“Maybe It Is Because I Was Not Born in the U.S.”: Immigrant Stories of Challenges to Medicaid Enrollment

Enrolling for Medicaid can be an arduous and daunting process for anyone. The technical language, document requirements and substantial amounts of paperwork can create difficulties during enrollment that can deter individuals from applying. The enrollment process is even more challenging for foreign-born individuals who are often less familiar with Medicaid than people who grow up in the United States, may not speak English confidently, often lack access to a computer, and may experience xenophobia or other forms of discrimination when seeking out help with the process.

Immigration Research Initiative (IRI) conducted a survey to better understand what the challenges and barriers for immigrants are during the Medicaid enrollment process, and to collect stories of immigrants’ experiences. This survey builds on a series of one-on-one interviews IRI conducted and published as Immigrants’ Experience with Medicaid Enrollment. The survey helps put those interviews into context, giving us a better understanding of the prevalence of these barriers, enriching the stories with a wider range of experiences of immigrants across the United States, and combining individual stories with statistical analysis.

IRI received 259 survey responses from a diverse group of foreign-born individuals residing in the United States. We were able to reach many immigrants due to the help of partners sharing an informational flyer with their community members and aiding with outreach in other ways. The help of these partners, who work closely with immigrants, was instrumental to our project’s success. It allowed us to gain trust and get responses from people who might be reluctant to talk about their experiences. We reached immigrants with a range of diverse backgrounds– the survey includes a wide range of perspectives, making it varied without being representative of the overall immigrant population (See Methodology).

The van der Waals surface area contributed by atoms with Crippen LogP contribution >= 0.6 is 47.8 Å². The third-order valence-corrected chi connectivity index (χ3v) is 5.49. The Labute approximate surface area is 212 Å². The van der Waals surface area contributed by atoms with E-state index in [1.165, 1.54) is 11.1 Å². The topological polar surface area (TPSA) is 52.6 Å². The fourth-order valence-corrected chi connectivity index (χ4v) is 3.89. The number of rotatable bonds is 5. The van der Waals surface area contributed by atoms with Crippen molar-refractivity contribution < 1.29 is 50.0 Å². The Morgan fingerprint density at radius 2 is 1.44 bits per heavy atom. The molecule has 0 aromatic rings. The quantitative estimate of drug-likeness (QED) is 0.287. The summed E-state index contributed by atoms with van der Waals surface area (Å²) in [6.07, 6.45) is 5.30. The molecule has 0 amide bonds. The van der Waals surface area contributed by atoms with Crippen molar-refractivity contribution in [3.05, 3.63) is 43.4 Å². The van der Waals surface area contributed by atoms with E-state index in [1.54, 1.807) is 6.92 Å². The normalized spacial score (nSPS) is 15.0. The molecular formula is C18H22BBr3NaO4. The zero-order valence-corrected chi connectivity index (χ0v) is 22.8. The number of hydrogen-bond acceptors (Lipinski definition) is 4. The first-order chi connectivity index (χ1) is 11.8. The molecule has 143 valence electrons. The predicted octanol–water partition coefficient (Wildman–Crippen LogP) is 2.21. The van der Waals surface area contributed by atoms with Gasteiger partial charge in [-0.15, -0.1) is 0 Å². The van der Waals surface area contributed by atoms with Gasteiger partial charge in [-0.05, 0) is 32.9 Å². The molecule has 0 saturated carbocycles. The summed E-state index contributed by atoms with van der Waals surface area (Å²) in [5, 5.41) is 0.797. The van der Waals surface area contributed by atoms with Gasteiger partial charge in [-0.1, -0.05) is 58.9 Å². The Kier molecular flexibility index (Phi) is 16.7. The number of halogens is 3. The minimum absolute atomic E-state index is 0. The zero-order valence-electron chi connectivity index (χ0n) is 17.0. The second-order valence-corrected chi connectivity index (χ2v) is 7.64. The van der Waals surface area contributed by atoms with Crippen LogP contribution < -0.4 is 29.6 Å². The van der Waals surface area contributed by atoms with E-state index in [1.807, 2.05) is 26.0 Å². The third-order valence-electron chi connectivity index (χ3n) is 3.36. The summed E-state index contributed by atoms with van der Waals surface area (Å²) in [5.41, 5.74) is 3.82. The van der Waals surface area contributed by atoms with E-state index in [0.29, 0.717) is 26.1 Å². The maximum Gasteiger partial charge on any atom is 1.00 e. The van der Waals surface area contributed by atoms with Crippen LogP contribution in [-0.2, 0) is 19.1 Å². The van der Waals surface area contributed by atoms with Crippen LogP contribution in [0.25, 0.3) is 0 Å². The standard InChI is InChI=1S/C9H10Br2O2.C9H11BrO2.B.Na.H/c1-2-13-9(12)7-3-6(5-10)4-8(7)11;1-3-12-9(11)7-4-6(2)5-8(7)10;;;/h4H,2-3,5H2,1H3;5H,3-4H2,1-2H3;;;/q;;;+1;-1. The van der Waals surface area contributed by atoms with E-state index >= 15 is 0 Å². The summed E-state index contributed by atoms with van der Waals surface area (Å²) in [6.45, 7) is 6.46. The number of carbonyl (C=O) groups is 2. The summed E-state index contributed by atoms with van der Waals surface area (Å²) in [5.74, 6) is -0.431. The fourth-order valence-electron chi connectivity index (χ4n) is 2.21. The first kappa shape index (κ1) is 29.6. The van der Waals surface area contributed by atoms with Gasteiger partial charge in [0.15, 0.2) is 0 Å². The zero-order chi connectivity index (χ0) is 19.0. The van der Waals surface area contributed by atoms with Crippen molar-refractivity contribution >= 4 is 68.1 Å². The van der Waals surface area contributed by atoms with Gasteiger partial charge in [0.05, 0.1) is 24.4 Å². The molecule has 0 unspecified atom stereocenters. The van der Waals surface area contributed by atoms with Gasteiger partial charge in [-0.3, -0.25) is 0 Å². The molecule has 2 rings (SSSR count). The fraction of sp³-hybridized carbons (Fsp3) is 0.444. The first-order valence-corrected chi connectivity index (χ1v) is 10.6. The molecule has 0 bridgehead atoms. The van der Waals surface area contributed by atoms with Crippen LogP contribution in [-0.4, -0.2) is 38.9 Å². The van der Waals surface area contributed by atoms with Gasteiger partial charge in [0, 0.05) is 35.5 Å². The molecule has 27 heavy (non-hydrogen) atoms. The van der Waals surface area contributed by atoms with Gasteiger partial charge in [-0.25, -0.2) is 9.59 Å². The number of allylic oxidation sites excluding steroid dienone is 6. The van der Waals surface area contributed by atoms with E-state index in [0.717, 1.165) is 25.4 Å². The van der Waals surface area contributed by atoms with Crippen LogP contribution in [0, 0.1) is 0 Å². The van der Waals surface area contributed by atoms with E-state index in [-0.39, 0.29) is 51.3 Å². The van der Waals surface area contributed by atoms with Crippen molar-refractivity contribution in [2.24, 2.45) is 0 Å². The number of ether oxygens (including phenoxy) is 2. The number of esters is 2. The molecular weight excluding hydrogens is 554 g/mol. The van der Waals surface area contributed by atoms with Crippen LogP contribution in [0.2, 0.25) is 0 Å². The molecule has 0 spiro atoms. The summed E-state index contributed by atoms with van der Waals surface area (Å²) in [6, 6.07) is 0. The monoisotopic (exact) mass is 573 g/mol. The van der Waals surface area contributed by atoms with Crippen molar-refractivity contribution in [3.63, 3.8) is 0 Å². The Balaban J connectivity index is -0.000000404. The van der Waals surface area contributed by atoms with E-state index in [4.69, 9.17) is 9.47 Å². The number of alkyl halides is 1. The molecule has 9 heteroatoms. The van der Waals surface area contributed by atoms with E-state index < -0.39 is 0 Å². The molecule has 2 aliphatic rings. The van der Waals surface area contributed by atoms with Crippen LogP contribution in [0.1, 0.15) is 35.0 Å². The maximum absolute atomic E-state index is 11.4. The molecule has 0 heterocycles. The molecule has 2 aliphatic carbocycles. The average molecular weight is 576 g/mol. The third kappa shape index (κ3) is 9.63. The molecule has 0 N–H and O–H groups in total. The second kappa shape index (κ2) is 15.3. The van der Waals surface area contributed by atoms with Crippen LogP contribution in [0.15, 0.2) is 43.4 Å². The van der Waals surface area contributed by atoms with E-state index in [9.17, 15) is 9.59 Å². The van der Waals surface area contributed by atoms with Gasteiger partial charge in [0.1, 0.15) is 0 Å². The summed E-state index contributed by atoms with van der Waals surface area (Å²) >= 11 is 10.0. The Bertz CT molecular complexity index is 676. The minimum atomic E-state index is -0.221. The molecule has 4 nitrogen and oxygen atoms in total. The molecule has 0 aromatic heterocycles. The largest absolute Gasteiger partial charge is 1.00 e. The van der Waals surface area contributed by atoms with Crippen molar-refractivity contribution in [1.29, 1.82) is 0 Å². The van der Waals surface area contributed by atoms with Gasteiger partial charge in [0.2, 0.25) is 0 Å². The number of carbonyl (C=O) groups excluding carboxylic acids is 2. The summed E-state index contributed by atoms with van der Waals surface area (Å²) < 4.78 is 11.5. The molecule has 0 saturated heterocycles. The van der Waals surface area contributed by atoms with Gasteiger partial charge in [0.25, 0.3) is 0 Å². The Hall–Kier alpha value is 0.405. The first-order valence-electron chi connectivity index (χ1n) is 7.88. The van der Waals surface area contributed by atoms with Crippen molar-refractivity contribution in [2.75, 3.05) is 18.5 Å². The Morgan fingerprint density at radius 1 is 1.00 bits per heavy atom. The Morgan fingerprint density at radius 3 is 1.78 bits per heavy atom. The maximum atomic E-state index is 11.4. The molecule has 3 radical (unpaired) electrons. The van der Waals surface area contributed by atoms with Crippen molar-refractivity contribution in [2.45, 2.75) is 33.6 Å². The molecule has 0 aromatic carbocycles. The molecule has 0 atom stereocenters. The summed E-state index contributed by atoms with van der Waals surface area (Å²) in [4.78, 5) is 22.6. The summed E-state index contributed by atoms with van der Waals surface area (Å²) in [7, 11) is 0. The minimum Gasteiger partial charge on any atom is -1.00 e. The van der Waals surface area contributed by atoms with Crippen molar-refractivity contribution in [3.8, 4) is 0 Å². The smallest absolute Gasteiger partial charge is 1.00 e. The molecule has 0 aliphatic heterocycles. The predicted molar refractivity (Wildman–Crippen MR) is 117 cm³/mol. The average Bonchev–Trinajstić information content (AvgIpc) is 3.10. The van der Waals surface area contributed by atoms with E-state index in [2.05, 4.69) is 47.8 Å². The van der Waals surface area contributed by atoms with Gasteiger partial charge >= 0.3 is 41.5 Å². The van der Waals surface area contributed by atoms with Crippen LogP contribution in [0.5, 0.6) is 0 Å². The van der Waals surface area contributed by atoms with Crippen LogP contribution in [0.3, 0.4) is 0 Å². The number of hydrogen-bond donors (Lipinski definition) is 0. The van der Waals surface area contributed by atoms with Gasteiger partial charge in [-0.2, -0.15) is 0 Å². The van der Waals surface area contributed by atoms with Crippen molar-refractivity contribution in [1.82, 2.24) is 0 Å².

This survey includes experiences of all people who applied for Medicaid, both those who were accepted and those who were denied. Almost half of the survey respondents (47 percent) are naturalized citizens,12 percent are refugees or asylees, another one third (33 percent) hold green cards but did not report being refugees or asylees, and 5 percent are residing in the United States with a temporary visa. Two percent are likely to be undocumented, having said they have no visa or that they prefer not to answer the question.

Of the 259 respondents, nearly two thirds are men (65 percent) and nearly one third women (32 percent). No respondents chose to report a different gender identity, however, three percent chose not to respond to this question. Almost half (48 percent) of the survey respondents are Asian or Pacific Islander, one quarter (25 percent) are white, 10 percent are Black or African American, followed by 9 percent Hispanic/Latinx and 5 percent are American Indian/Alaskan Native.

Many survey respondents relied on others’ help when enrolling to mitigate the challenges they face.

The survey responses revealed the many administrative and cultural barriers that immigrants face when enrolling for Medicaid that can deter individuals from applying or successfully enrolling These barriers include the use of technical jargon on applications that can be difficult for non-English speakers to understand, language barriers, long wait periods, lack of assistance with the enrollment process, inaccessible Medicaid office locations, and experiences of discrimination from Medicaid personnel.

From our analysis of the survey responses, IRI has a series of recommendations to help make the process easier, which include some of the following:

  • Expand support for community-based organizations to help with Medicaid enrollment.
  • Increase access to documents in other languages and interpreting services
  • Make Medicaid offices easier to find and accessible to public transportation.
  • Combat conscious and unconscious bias among Medicaid staff.
  • Expand public education and outreach.
  • Reduce wait times by hiring more Medicaid staff and making the best use of existing staff.
  • Make sure ever applicant is treated with the respect and kindness they deserve.

The findings of our survey responses are summarized in three short reports:

Many thanks to our national and state partners who helped us with outreach and identifying participants for this survey research, to Tomedes for their translation services and to Mara Youdelman for her feedback.

Note: The survey was conducted in English, Spanish, Mandarin, traditional Chinese and simplified Chinese.


  • Cyierra Roldan

    Cyierra Roldan is deputy director of Immigration Research Initiative, a nonprofit, nonpartisan think tank that looks at immigration issues.

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